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Breaking through, Bayona plays for much more

Breaking through, Bayona plays for much more

Sunday July 10, 2011 - Breaking through, Bayona plays for much more

By Adam Geigerman
Laredo Morning Times
Published: Sunday, July 10, 2011 1:36 AM CDT
Success in the global game is produced by perfect timing.

Soccer isn’t governed by a Bible-sized rulebook. It features only one objective: Put the ball in the net.

That simple act, although often elusive, has been Heat forward Esteban Bayona’s modus operandi this season, still with four pivotal games left in Laredo’s push for first place in the Premier Development League’s Mid-South Division.

In his third year with the Heat, Bayona leads the team with 10 goals, 20 points and 25 shots on goal through 12 games and has played the fifth-most minutes on the team.

“This is my year,” Bayona said.

“I feel prepared mentally and physically, along with the experience I have.

I know how tough it is to play, but I’ve been telling myself since day one, I will do whatever it is I have to do to score goals and help my team come out on top.”

He shows no sign of slowing, especially during the three-game absence of Laredo’s other potent scoring threat, Felix Garcia.

Bayona is tied for fourth in the league for goals scored out of 523 eligible players and tied for 12th in points out of 717 players.

“I can’t say enough about him,” Heat President Shashi Vaswani said.

“It’s a huge plus for the team how he has picked up in (Garcia’s) absence.

(Bayona) has always done his part and created chances to score and everything is really coming together for him this season.

“Let me just say, we would be in a muddle without him.”

But the Bayona story boasts much more than finding the net; his past propels every burst and guides every ball into the net.

A tale of two brothers

The Columbian native’s story begins in Bogota, Colombia, but finds America with hopes higher than any sport can understand.

“I was born in Columbia,” the 27-year old Bayona said.

“But I came to America when I was about six years old. From Columbia, I moved to Memphis, Tenn., joining my mom and brother, Diego Leonardo.”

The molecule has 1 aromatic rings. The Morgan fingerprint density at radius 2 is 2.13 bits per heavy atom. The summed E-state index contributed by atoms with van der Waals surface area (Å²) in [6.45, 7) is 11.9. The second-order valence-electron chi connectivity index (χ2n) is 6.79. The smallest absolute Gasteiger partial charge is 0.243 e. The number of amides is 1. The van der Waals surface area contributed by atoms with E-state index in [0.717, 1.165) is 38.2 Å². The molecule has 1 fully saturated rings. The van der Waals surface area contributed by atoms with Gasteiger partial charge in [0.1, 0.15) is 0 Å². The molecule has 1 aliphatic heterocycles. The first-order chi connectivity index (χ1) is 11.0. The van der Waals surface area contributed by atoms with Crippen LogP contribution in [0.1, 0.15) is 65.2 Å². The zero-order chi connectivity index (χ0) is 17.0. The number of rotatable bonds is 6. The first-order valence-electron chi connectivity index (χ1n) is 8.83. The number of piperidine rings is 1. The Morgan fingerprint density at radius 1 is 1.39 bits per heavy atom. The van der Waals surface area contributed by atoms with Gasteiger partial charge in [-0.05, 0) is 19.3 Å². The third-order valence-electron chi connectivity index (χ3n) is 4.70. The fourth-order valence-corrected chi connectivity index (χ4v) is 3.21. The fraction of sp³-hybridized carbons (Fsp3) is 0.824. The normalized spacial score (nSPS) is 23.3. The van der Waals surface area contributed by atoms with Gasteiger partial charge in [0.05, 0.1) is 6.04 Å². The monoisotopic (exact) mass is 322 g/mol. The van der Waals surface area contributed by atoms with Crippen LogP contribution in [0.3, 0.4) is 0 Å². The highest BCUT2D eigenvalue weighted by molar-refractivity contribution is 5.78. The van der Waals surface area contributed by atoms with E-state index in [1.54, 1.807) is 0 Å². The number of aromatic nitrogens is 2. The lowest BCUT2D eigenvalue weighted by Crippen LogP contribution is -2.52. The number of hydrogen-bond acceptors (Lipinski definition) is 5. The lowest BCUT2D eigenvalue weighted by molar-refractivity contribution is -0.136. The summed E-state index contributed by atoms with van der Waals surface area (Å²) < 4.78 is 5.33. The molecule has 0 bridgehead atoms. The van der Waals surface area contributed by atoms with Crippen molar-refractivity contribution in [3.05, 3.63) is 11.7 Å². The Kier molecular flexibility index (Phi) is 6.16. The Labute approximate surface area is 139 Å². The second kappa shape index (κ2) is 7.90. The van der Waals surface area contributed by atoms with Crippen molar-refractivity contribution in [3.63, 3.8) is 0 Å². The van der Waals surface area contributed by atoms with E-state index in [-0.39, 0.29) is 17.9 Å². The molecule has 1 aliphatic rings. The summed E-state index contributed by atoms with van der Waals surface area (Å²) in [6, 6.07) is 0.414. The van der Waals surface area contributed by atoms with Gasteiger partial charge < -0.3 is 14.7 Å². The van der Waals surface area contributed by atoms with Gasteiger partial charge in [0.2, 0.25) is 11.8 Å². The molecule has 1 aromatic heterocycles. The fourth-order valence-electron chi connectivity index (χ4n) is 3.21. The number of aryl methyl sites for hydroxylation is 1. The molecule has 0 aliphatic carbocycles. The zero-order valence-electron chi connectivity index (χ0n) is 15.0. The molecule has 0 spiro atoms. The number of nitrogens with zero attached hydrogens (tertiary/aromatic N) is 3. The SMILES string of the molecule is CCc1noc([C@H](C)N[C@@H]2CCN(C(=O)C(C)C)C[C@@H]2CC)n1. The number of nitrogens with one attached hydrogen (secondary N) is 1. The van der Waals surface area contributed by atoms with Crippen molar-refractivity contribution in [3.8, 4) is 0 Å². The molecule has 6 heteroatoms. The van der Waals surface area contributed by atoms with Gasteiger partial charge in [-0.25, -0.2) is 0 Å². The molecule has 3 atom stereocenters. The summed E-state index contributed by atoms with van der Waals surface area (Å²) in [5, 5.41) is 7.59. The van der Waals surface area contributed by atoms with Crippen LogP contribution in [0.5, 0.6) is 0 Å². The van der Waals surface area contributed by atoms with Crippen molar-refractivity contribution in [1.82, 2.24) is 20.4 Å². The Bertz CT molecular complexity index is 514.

Bayona’s stateside sojourn came a year after his mother and Diego had arrived. Diego, just a year and two days older, had been diagnosed with leukemia — a cancer of the blood and bone marrow — and was sent to St. Jude Children’s Research Hospital in Memphis.

Bayona followed his family hoping to be the marrow match his brother needed, since the chances the pair matched were increased by their relation.

They didn’t match, and on July 13, 1993, at 9 years old, the Diego died.

“I think about him every day,” Bayona said. “I think about how happy he would be to see me play.

I play every game for him, and he drives me to be a better player, a better son, and a better person.

“When he passed away, I lost my best friend.”


The Bayona brothers were always at peace on the pitch; it’s where they belonged.

As two Colombians in a world of American opponents, the brothers took advantage of their own personal cryptic language — Spanish.

“We always played on the same team,” Bayona said.

“He was a goalkeeper and I played forward, but he would always tell me things in Spanish.

He could tell me directions or tips, and we had this automatic chemistry on the field because no one could understand us.”

After Diego died, the Bayonas moved to Arizona to start fresh, and Bayona immersed himself in the game — playing for club teams, going to England to play reserve teams from West Ham United FC and other English clubs.